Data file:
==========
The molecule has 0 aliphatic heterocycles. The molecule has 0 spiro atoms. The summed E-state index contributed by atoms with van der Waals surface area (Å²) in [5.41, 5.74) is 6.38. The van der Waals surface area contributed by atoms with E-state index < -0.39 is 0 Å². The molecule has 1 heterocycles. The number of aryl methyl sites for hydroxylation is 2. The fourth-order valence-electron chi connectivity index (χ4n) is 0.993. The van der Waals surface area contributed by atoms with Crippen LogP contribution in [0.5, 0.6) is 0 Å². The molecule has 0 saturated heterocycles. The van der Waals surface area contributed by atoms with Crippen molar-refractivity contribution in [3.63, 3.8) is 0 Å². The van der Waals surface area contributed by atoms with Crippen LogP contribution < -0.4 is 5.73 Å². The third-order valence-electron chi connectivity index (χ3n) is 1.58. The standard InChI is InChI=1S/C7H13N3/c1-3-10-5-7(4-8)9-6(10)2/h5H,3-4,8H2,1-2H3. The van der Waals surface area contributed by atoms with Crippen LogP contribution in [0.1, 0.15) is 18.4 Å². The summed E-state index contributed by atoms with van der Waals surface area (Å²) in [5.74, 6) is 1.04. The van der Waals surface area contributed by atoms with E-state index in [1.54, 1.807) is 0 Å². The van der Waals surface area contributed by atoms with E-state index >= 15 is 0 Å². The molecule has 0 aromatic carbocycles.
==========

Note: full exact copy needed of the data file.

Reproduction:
The molecule has 0 aliphatic heterocycles. The molecule has 0 spiro atoms. The summed E-state index contributed by atoms with van der Waals surface area (Å²) in [5.41, 5.74) is 6.38. The van der Waals surface area contributed by atoms with E-state index < -0.39 is 0 Å². The molecule has 1 heterocycles. The number of aryl methyl sites for hydroxylation is 2. The fourth-order valence-electron chi connectivity index (χ4n) is 0.993. The van der Waals surface area contributed by atoms with Crippen LogP contribution in [0.5, 0.6) is 0 Å². The molecule has 0 saturated heterocycles. The van der Waals surface area contributed by atoms with Crippen molar-refractivity contribution in [3.63, 3.8) is 0 Å². The van der Waals surface area contributed by atoms with Crippen LogP contribution < -0.4 is 5.73 Å². The third-order valence-electron chi connectivity index (χ3n) is 1.58. The standard InChI is InChI=1S/C7H13N3/c1-3-10-5-7(4-8)9-6(10)2/h5H,3-4,8H2,1-2H3. The van der Waals surface area contributed by atoms with Crippen LogP contribution in [0.1, 0.15) is 18.4 Å². The summed E-state index contributed by atoms with van der Waals surface area (Å²) in [5.74, 6) is 1.04. The van der Waals surface area contributed by atoms with E-state index in [1.54, 1.807) is 0 Å². The van der Waals surface area contributed by atoms with E-state index >= 15 is 0 Å². The molecule has 0 aromatic carbocycles.